We were reminded that her maiden name is Polish and that she grew up without ‘‘a silver spoon in her mouth’’ in a ‘‘working-class town’’ (Nutley, New Jersey) where her household had six kids and one bathroom.
Soon came the tender tableau of the present-day Stewart rising at dawn to feed her chickens. Stewart seemed unaware that she was coming off as Marie Antoinette — a humorless contrast to Hilton, who on ‘‘The Simple Life’’ treats her similar encounters with livestock as a joke and knows that she’s the punch line.
When this kind of posturing comes from politicians vying for votes in an election year, it’s harder to laugh. The reigning bogus good ole boy in public life remains the blue-blood president, an heir to large and aristocratic fortunes on both the Bush and Walker sides of his family. Unlike his father, he is not about to be caught asking for ‘‘a splash more coffee.’’
On the eve of his visit to London this week, he hit a characteristically phony note when he told an interviewer, ‘‘I never dreamt when I was living in Midland, Texas, that I would be staying in Buckingham Palace.’’ George Bush, who was born in New Haven, Connecticut, lived in Midland until only the age of 15 before moving on to such hick venues as Andover, Yale and Harvard, when not vacationing in family compounds.
Rich Democrats vying to replace him are merely less effective purveyors of the same aw-shucks nonsense. John Kerry is a Boston Brahmin (mother was a Forbes) and a multi-millionaire in his own right before marrying a half-a-billionaire. Like the president, he’s a Yalie. But in his desperation to save a campaign whose poll numbers are floundering he has taken to shooting game and playing hockey with firemen in Iowa.
Howard Dean is more forthright about his Yale and Park Avenue pedigree — up to a point. On his Web site, his privileged upbringing goes unmentioned, and in the recent ‘‘Rock the Vote’’ debate on CNN he said he had gone to ‘‘a college in New Haven, Connecticut.’’ But in his own campaign manifesto, ‘‘Winning Back America,’’ he does own up to privilege before moving on to describe his youthful playground of East Hampton, Long Island, as a veritable Levittown with ‘‘people of every background living there throughout the year.’’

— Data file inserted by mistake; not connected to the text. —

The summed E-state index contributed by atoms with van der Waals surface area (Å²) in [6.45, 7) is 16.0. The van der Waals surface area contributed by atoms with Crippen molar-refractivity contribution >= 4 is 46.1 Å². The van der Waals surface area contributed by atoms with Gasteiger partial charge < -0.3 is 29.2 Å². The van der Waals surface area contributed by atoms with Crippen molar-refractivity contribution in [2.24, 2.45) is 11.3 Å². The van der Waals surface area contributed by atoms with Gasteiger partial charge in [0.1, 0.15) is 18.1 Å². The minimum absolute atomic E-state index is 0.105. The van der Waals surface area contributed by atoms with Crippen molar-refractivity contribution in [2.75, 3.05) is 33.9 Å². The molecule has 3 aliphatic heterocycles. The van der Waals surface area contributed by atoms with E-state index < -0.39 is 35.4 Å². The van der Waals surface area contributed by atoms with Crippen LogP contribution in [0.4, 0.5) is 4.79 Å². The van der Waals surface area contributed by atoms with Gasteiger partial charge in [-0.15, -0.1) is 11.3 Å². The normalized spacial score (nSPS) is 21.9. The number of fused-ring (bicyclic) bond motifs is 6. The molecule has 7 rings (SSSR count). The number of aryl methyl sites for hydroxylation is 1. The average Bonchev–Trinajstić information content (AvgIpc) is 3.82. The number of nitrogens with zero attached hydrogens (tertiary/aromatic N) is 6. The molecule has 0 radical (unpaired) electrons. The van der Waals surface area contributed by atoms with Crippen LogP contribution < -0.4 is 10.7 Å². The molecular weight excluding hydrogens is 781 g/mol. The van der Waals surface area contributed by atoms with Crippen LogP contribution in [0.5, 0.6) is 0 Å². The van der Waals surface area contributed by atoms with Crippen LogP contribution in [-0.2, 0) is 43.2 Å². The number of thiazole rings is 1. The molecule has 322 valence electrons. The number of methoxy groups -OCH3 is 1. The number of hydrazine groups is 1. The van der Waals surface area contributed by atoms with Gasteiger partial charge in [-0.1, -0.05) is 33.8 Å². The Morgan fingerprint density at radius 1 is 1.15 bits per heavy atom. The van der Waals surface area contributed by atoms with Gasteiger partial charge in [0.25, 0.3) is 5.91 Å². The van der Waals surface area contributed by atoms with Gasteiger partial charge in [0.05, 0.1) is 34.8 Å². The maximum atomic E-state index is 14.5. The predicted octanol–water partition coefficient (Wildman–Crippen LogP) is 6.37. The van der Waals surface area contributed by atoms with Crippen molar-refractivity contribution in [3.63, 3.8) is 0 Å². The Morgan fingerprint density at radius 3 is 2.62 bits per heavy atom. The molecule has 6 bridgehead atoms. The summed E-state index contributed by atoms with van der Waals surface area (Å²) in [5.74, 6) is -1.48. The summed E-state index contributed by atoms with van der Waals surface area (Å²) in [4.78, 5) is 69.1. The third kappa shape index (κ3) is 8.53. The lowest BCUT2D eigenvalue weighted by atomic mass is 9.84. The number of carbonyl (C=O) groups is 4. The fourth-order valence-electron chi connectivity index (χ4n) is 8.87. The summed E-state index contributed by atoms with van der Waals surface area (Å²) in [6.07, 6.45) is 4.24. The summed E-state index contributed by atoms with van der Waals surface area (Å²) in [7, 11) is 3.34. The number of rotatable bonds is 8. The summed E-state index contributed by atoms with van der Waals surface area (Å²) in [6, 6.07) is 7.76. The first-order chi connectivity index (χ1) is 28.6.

The sheer dishonesty of these wealthy politicians only increases my admiration for Jamie Johnson, the 24-year-old heir to the Johnson & Johnson fortune whose justly praised documentary ‘‘Born Rich’’ has its final HBO showing Sunday night. Johnson did something no one had done before: He got his rich contemporaries, from families with names like Trump, Newhouse, Bloomberg, Vanderbilt and Whitney, to let a camera into their closed world, embarrassing excesses and all.
There has never been an inside look at the wealthy quite like it on screen. What drove him to do it? ‘‘Being afraid to talk about money in a wealth-driven society is a strange paradox,’’ Johnson said in an interview. ‘‘Why not face the realities of your culture honestly and fairly?’’
His movie casts America’s disingenuousness about wealth in a new light, but then again, so do Hilton’s misadventures in the Ozarks. Are her exhibitionist efforts any less ridiculous than those of rich men purporting to be hayseeds while campaigning for president among the livestock in Iowa? At least Hilton doesn’t want to run the country — not yet, anyway.
Copyright © 2003 The International Herald Tribune